Monthly Coupon

Tuesday, July 27, 2021

Pegasus spyware worries rights group


In neighbouring India, opposition Congress lawmakers in the Indian parliament are at loggerheads with the ruling Bharatiya Janata Party (BJP), as anti-cybercrime firms report claims that opposition leader Rahul Gandhi was “interest to clients” by Pegasus spyware along with 300 politicians, journalists, human rights defenders, and government officials in India.

Recently, a consortium of 17 global media outlets published leaked reports stating that Pegasus spyware developed by the Israeli firm NSO was used to hack into the phones of thousands of people across the world.

The tsunami of global outrage sparked after non-profit journalism organization Forbidden Stories released a major new investigation into NSO Group on July 18. The investigation exposed widespread global targeting with the Pegasus spyware.

On request of Forbidden Stories and Amnesty International, Canada-based Citizen Lab undertook an independent investigation based on forensic methodology. The forensic investigation reveals the dark surveillance market of spyware manufacturers used against “interest to clients.”

Allegations that mostly authoritarian governments used phone spyware or malware capable of spying on journalists, critics, opposition, and heads of state have “exposed a global human rights crisis,” according to Amnesty International.

Pegasus can access both Android phones and iPhones, keeping the user unaware of the secret surveillance. Data thieves stealthily retrieve call lists, SMS, contact lists, photos, and geo-location from phones without the knowledge of the user.

This is the world’s only organized secret surveillance -- a crime which pays back in huge cash. The spyware masters earn millions of dollars against installation, service charges, and other fees. Diving deep into the issue of spyware, it is indeed a very expensive electronic spy.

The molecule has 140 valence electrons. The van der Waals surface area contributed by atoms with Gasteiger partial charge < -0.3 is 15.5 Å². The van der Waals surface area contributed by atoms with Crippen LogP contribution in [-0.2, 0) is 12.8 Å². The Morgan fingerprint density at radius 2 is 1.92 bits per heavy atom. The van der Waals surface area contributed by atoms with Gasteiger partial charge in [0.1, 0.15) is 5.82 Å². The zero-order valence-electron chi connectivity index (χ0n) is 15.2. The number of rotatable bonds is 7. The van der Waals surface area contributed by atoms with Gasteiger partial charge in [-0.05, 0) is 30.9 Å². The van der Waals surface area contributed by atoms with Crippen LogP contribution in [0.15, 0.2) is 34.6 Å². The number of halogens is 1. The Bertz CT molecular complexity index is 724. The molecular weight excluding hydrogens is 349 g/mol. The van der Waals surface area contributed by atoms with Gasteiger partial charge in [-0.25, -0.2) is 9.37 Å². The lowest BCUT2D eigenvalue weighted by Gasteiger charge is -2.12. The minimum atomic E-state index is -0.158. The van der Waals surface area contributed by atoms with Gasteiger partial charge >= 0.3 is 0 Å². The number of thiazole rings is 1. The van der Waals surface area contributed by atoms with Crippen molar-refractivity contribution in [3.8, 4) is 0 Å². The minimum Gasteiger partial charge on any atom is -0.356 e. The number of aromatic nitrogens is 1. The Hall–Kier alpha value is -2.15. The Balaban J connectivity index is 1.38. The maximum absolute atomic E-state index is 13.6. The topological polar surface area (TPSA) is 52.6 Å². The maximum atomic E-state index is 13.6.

NSO comes from three founding members’ initial names in 2010. The firm employs 500 dedicated IT experts in command and control centres in the client’s hub. The small team of the former Israeli intelligence agency Mossad Special Unit produced the controversial product for clients mostly in authoritarian and despotic regimes in Latin America, Africa, Middle-East, South Asia, and beyond.

The NSO website describes that their company creates technology to help governments and agencies prevent terrorism, break up paedophilia on the dark web, and prevent sex trafficking, money laundering, drug trafficking, and other organized crimes across the globe.

In a naive statement, the NSO official website says that the spyware can help rescue missing or abducted children, survivors trapped under building collapses, and victims of natural disasters.

Besides Pegasus, there are four other known manufacturers which also produce spyware and provide services to clients. The other products in the surveillance market are Dropout Jeep, RCS Android, Exodus, and PG-GEO. Nevertheless, Pegasus is an all-in-one spyware and has reason for being expensive.

In 2020, media rights organization Reporters Without Borders (RSF) branded NSO Group as a “digital predator” and reiterated its aim to punish NSO for the cyber crimes which infringed on privacy and freedom of speech.

In the United States and Pakistan, Cambridge Analytica misused intimate personal Facebook data to micro-target and influence swing voters in the last elections of Donald Trump, and Imran Khan’s in Pakistan.